The Soviet parliament granted President Mikhail Gorbachev special powers Monday to direct the country's key sectors but postponed a decision on how to transform the creaking economy into a market-based system.
The Supreme Soviet voted overwhelmingly to empower Gorbachev to issue decrees in virtually every aspect of economic and social life until March 31, 1992.Deputies from the Russian Federation, the country's largest republic headed by Boris Yeltsin, pledged to fight the extra powers. They said a conflict between Moscow and the 15 increasingly assertive Soviet republics was inevitable.
In an impassioned speech preceding the vote, Gorbachev urged deputies to grant him the additional powers to enable decisions to be taken quickly.
Repeatedly thumping the rostrum during his 10-minute address, he accused his opponents of raising unnecessary objections and bogging down discussion.
"Everyone is asking for more effective power, especially executive power," he said. "I ask you to be firm and decisive. I ask you to adopt this question and assure you that the powers delegated to me will be exercised with due responsibility."
Some deputies were worried about provoking conflict with the powerful Russian Federation, while others expressed concern about parliament's role being weakened.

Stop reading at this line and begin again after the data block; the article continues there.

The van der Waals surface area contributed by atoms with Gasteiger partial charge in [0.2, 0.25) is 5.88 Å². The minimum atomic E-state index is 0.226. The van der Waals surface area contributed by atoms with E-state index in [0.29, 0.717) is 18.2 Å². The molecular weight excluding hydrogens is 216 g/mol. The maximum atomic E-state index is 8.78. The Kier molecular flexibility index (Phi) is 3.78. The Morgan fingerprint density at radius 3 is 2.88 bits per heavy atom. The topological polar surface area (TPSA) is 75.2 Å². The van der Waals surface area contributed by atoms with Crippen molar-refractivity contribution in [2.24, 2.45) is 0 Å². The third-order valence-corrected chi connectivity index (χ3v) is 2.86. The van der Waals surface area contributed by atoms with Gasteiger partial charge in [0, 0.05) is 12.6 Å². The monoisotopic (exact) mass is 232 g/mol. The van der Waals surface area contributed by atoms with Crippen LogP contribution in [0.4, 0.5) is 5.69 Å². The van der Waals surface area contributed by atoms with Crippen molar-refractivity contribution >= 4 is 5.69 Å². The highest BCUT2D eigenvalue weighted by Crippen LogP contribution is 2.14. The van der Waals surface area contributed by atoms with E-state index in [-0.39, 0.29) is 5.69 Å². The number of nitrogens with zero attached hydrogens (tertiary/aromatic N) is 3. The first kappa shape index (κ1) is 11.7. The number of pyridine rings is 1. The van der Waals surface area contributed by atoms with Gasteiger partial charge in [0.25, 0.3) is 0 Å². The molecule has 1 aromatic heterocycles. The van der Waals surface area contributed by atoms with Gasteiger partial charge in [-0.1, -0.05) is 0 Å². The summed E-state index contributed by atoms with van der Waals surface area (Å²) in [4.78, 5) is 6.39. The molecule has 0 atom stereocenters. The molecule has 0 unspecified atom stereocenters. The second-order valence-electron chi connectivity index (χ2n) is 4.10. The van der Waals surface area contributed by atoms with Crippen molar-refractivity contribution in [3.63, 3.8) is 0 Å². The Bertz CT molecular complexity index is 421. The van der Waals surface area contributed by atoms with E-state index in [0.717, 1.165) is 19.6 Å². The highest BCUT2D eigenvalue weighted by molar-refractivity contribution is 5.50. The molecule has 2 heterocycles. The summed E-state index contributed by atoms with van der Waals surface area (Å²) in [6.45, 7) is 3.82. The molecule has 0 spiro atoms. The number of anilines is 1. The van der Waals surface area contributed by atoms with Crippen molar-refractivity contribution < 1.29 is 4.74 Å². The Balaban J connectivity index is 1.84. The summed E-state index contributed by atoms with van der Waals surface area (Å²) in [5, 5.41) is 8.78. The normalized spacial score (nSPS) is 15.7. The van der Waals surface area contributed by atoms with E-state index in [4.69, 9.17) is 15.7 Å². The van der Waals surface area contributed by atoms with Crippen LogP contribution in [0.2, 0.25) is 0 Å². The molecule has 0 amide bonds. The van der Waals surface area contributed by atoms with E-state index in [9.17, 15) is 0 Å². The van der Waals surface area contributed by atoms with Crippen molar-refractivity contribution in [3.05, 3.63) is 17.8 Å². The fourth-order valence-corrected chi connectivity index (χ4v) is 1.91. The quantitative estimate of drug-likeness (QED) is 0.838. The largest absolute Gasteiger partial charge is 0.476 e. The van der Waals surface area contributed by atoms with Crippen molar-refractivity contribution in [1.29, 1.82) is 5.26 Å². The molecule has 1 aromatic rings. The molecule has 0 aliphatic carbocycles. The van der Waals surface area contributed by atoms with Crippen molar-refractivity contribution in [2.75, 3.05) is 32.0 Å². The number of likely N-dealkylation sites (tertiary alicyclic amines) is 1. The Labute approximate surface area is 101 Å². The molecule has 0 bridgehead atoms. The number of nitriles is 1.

"This is certain to lead to a conflict between the center and the republics, in particular with Russia," said Mikhail Bocharov, a senior Russian republican government official responsible for foreign economic relations.
"The formula deprives the Supreme Soviet of the right to control presidential decrees," said Anatoly Sobchak, the mayor of Leningrad.
But Gorbachev's vigorous intervention and a growing feeling after weeks of indecision that nothing would be decided unless the president took the reins appeared to sway many. Deputies voted 305 to 36 in favor, with 41 abstentions.
Within hours of the powers being granted, Gorbachev announced the retirement of the minister responsible for the chemical and oil processing industry, Nikolai Lemayev.
Earlier in Monday's session, deputies again delayed adoption of a specific blueprint for the transition to a market economy by ordering that two radically different plans be combined into one workable program to be presented to Parliament Oct. 15.
There seemed to be little hope, however, that a new commission would be able to satisfy either side by combining the two programs - a radical "500-day" plan developed by economist Stanislav Shatalin with the support of Gorbachev and Yeltsin and the conservative government plan of Premier Nikolai Ryzhkov.
There have been efforts to combine the two plans during the past month, but neither side has been satisfied and Yeltsin said the effort was like trying to mate "a hedgehog with a snake."